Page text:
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The Netherlands must actively remove CO₂ from the atmosphere to limit global warming. This goes beyond planting trees, says the Scientific Climate Council (WKR) in an opinion. The council suggests that technologies for permanent CO₂ removal should be used. These methods are essential for sectors such as agriculture and aviation that are not quickly becoming climate-neutral. Despite the cost, space, and energy requirements, experts warn of the high price of inaction. The opinion emphasizes the need for rapid government action.

Why this is important:

The Scientific Climate Council (WKR) has made a clear call to the Dutch government: there must be more investment in carbon removal technologies. These technologies are indispensable to achieve the Netherlands’ climate goals for 2050. It is an ambitious call, given that agriculture and aviation, two key sectors of the Dutch economy, are unlikely to be climate-neutral by then.

Beatrix Bos

Emerging technology: promising but costly

Beatrix Bos is a project manager and impact creator at Carbyon. Carbyon aims to directly capture CO₂ from the air, an affordable and scalable technology. “For us, the report’s conclusion does not surprise us. In all scenarios of IPCC reports (Intergovernmental Panel on Climate Change, ed.), CO₂ removal plays a role. Trees and biomass can help, but it is difficult to deploy them on a large scale. Trees grow slowly; exact forest management is needed. With a few kilograms of our material, we can capture more than 100 times as much.”

What is CO2 removal?

The removal of CO₂ from the atmosphere is a long-term sequestration. This can be done temporarily by storing CO₂ in forests, soil, or products. Rather, you want to store CO₂ permanently, such as deep underground and in rocks.

What is new, however, is the scale on which WKR is now announcing that CO₂ removal from the air is to take place. “It is now explicitly mentioned that the Netherlands should fully commit to Direct Air Capture technology, which is surprising.”

Direct Air Capture

Direct Air Capture (DAC) technology is one of the promising technologies for CO₂ removal. It involves extracting CO₂ directly from the atmosphere for underground storage. Carbyon hopes to deploy DAC technology at a cost under €100 per ton of CO₂. Their Air Processing Units (APUs) are compact and affordable, which could be very attractive for the Netherlands, given the limited space available.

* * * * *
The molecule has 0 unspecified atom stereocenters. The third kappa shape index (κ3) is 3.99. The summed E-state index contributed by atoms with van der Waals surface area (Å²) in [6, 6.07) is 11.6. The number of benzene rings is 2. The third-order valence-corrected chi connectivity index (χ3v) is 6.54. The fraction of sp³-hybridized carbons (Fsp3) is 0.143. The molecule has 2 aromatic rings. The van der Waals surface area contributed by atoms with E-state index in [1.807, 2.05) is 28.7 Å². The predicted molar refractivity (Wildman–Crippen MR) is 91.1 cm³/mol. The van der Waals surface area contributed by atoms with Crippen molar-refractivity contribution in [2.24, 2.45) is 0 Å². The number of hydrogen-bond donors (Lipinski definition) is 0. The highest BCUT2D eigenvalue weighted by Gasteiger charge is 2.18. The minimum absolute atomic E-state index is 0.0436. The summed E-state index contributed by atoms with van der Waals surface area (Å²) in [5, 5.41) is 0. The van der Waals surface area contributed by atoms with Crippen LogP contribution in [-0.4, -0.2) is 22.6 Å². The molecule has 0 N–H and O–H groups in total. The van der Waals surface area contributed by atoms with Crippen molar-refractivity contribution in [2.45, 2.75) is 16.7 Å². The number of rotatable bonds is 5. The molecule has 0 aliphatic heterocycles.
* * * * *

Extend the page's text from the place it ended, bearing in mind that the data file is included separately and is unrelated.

However, attracting financing and creating a favorable market remain challenges. Hans de Neve, CEO of Carbyon, previously emphasized that it is not the technology that poses a challenge, but finding the necessary financing and stimulating demand. This underscores the crucial role of the Dutch government in making these technologies financially viable, empowering them to take the necessary steps.

WKR’s advice can help. Bos: “It is a realization: we have to invest to give the technology a chance. Governments and policymakers must indicate that they want to invest in carbon capture systems as they do with wind farms. Moreover, a lot of money is still needed to properly develop and scale up the technology.”

The balance between reduction and removal

It is crucial to balance reducing and removing carbon emissions from the atmosphere. While the WFD emphasizes that emissions reduction is the highest priority, it is clear that specific sectors cannot become sustainable fast enough to meet the climate goals set. As a result, removal is necessary and must be developed quickly.

The Dutch government is advised to start a procurement program for permanent carbon removal and to cooperate more intensively with EU member states. This could accelerate the development of technologies and spread the costs over several countries. The emphasis here is not on finding an excuse to continue CO₂ emissions, but to make a real contribution to a climate-neutral future.

Race against the clock

Time is running out to bring CO₂ removal to the required scale. The electricity supply is expected to be climate-neutral by around 2040, but agriculture and aviation are still likely to emit CO₂ by 2050. According to WKR’s report, the focus should be on maximizing emissions reductions in all sectors while also offsetting the inevitable residual emissions.

WKR cautions against competition between carbon removal and emissions reduction. A strict limit on residual emissions from sectors such as aviation and agriculture can ensure that offset targets remain achievable. Bos: “Removing CO₂ from the air is not a holy grail. Hans (de Neve, ed.) often compares it to a tap that is open. The water is at our lips; we need to mop up as well as turn off the tap. DAC can help with the mopping, but initiatives to make processes greener and cleaner are indispensable.”